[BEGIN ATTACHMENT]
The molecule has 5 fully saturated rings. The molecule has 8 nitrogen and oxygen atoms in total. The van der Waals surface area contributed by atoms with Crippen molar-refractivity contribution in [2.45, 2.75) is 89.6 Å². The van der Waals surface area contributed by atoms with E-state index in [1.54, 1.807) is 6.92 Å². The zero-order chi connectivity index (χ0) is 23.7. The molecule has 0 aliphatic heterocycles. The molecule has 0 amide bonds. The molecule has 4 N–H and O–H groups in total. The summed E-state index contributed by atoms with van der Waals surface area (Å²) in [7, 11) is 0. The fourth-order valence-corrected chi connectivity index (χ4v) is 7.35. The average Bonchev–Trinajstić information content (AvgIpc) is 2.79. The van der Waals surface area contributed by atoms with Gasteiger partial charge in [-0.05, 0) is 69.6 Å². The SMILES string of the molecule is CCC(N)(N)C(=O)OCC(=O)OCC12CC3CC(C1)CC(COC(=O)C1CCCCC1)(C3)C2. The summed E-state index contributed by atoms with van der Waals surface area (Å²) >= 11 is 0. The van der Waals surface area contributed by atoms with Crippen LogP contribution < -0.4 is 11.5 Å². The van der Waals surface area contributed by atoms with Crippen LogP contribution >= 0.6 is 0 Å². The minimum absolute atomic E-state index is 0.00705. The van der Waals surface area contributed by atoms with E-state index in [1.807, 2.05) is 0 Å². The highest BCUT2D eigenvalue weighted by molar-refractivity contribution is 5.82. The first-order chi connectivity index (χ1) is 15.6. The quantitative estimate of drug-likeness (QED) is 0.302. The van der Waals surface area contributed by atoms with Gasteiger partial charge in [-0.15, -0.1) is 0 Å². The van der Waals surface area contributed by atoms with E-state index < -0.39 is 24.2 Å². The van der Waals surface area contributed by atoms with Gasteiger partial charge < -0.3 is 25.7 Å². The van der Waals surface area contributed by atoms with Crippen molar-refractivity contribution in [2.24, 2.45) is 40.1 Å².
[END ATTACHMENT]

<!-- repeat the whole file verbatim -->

The molecule has 5 fully saturated rings. The molecule has 8 nitrogen and oxygen atoms in total. The van der Waals surface area contributed by atoms with Crippen molar-refractivity contribution in [2.45, 2.75) is 89.6 Å². The van der Waals surface area contributed by atoms with E-state index in [1.54, 1.807) is 6.92 Å². The zero-order chi connectivity index (χ0) is 23.7. The molecule has 0 aliphatic heterocycles. The molecule has 0 amide bonds. The molecule has 4 N–H and O–H groups in total. The summed E-state index contributed by atoms with van der Waals surface area (Å²) in [7, 11) is 0. The fourth-order valence-corrected chi connectivity index (χ4v) is 7.35. The average Bonchev–Trinajstić information content (AvgIpc) is 2.79. The van der Waals surface area contributed by atoms with Gasteiger partial charge in [-0.05, 0) is 69.6 Å². The SMILES string of the molecule is CCC(N)(N)C(=O)OCC(=O)OCC12CC3CC(C1)CC(COC(=O)C1CCCCC1)(C3)C2. The summed E-state index contributed by atoms with van der Waals surface area (Å²) >= 11 is 0. The van der Waals surface area contributed by atoms with Crippen LogP contribution < -0.4 is 11.5 Å². The van der Waals surface area contributed by atoms with Crippen LogP contribution >= 0.6 is 0 Å². The minimum absolute atomic E-state index is 0.00705. The van der Waals surface area contributed by atoms with E-state index in [1.807, 2.05) is 0 Å². The highest BCUT2D eigenvalue weighted by molar-refractivity contribution is 5.82. The first-order chi connectivity index (χ1) is 15.6. The quantitative estimate of drug-likeness (QED) is 0.302. The van der Waals surface area contributed by atoms with Gasteiger partial charge in [-0.15, -0.1) is 0 Å². The van der Waals surface area contributed by atoms with E-state index < -0.39 is 24.2 Å². The van der Waals surface area contributed by atoms with Gasteiger partial charge < -0.3 is 25.7 Å². The van der Waals surface area contributed by atoms with Crippen molar-refractivity contribution in [2.24, 2.45) is 40.1 Å².